#hiddencrisis: Biggest ever charity tweet chat

Tomorrow, Wednesday 15th February, Save the Children will host the biggest ever charity Twitter Chat on the #hiddencrisis .

I will be hosting the first hour of the tweetchat with @Nicole_Cardinal via @savechildrenaus account where we will be chatting to @MarionsKitchen from 4.30pm. Exciting. We will be talking about the importance of nutrition.

As food prices continue to rise mothers in many countries around the world are being forced to cut down the quality of food they feed their children; tomorrow ministers, academics, inventors, TV chefs, campaigners and mums will discuss malnutrition, the #hiddencrisis that is killing 300 children every hour, every day.

Hosted by Save the Children in collaboration with the United Nations Foundation, World Health Organisation  and The Million Moms Challenge, the Twitter Chat marks the global launch of their new flagship nutrition report, A Life Without Hunger: Tackling Child Malnutrition.

The Twitter chat, biggest ever attempted by a charity, will last 12 hours, spanning 3 continents and 12 different time zones starting at 4.30pm EST.

Other participants on the tweet chat will include:

  • Agnes Binagwaho, Rwandan Minister of Health: @agnesbinagwaho
  • Dr Stanley Zlotkin, inventor of sprinkles micronutrient powder: @Stantheironman
  • Jeffery Sachs, Economist, Professor, Special Advisor to UN Secretary-General. Author of The Price of Civilization: @jeffdsachs
  • Sara Ziff, New yorker, model, filmmaker, community organizer: @saraziff
  • Kunal Kapoor, Bollywood star: @kapoorkkunal

Use the #hiddencrisis hashtag to participate and join the conversation.

To make it easier to keep track of the conversation and the schedule for each session, pop over to the tweetchat chatroom


24,000 mothers will lose a child today.

We take access to quality health care for granted. Even if you refuse to pay for private health cover, and complain about the waiting times in the public system, you still have medicare and a qualified doctor is never too far away.  You can also pick up the phone and chat to a qualified nurse about a weird stomach cramp at any hour free of charge or do self-diagnosis via google. Accessible medical assistance does save lives, and not everyone is privy to such a service.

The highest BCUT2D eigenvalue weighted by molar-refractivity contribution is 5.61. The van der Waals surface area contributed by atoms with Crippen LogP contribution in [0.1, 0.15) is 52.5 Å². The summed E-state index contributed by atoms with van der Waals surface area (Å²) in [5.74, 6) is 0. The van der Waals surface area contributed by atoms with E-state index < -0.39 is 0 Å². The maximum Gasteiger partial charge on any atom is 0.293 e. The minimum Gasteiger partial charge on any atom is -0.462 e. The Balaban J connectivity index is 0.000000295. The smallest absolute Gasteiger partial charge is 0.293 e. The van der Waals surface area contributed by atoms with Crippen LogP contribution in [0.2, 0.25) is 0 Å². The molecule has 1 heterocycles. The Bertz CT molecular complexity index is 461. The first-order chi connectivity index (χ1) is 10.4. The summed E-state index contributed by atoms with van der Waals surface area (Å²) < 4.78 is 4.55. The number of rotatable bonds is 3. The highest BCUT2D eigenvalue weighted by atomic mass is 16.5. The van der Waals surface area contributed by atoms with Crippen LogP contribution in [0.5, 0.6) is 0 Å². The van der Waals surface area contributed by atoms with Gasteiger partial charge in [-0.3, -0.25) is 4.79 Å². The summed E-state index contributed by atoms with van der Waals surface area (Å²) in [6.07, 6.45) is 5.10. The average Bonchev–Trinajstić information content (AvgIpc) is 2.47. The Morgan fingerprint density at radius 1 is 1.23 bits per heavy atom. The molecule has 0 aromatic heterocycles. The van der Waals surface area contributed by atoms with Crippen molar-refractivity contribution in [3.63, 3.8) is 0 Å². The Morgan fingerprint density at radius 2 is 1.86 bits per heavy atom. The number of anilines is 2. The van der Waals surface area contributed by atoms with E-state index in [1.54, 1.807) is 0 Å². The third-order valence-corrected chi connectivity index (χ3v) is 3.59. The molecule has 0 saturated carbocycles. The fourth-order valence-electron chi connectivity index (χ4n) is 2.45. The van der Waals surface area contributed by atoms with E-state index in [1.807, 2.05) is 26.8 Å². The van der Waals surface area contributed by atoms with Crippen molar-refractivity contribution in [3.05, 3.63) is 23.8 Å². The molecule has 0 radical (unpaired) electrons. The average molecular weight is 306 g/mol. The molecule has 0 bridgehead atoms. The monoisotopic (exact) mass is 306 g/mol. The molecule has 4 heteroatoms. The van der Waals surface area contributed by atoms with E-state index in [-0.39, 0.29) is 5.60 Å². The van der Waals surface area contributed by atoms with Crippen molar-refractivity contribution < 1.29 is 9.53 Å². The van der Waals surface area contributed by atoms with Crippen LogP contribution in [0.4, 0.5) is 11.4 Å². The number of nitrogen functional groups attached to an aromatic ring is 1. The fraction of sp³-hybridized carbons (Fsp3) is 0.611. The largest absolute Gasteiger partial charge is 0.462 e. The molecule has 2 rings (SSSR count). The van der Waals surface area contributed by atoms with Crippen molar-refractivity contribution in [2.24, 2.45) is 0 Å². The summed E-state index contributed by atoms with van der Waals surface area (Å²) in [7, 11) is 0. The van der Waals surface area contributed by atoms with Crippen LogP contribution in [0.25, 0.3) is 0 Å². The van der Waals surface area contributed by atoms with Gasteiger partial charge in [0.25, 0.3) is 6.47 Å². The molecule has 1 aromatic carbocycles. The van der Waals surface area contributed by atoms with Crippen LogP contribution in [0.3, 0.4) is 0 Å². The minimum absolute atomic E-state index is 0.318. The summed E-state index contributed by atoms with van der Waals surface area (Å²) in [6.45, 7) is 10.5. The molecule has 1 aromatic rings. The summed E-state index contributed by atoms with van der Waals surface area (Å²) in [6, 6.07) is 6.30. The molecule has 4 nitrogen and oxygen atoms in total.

Every year 50 million woman in the developing world give birth with no professional help and 8.8 million children and newborns die from easily preventable or treatable causes. 24,000 mothers mourn the loss of a child each and every day.

If these woman and children had access to health professionals millions of lives would be saved. And then if these trained health professionals had access to technology… well the ripple effects would be remarkable. As discussed in the PSFK Future of Health Report, recent advances in technology could dramatically decrease the barriers to medical advice in less developed markets.

The State of the World’s Mothers Report 2010, ranked 160 countries based on mothers’ and children’s health, educational and economic status. Norway ranked number 1, Australia 2, the U.S. 28 and Afghanistan last.  The differences between Australia and Afghanistan are so severe, they are not even comparable – check out the table below.

Australia Afghanistan
Average years of formal education a woman receives 21 4
Number of children that die before the age of 5 1 in 166 More than 1 in 4
Risk of maternal death 1 in 13,300 1 in 8
Average female life span 84 44

The varying level of access to qualified health professionals corresponds directly to the level of health of woman and children in particular.

Trained health workers are present at pretty much every birth in Australia, in comparison to only 14% of births being attended to in Afghanistan.

Over the last 20 years certain developing countries have shown that through investing in training of female health workers lives are saved. Bangladesh has reduced its under-5 mortality rate by 64% due to tens of thousands of female health workers who have promoted family planning, safe motherhood and essential care for newborns. Nepal has achieved similar reductions in maternal and child mortality as a result of training 50,000 female community health volunteers in rural areas.

The role that technology could play in expanding the network of health workers in developing countries, and strengthening their skills and impact is enormous.  Through ideas such as HealthPal, employing a universal health language and making live videos of health workers– all proposed in response to the PSFK Future of Health Report – the gaping health disparity between countries such as Australia and Afghanistan could begin to be diminished.

Check out the short flick below from Save the Children UK about their campaign to make Africa fit for mothers and children.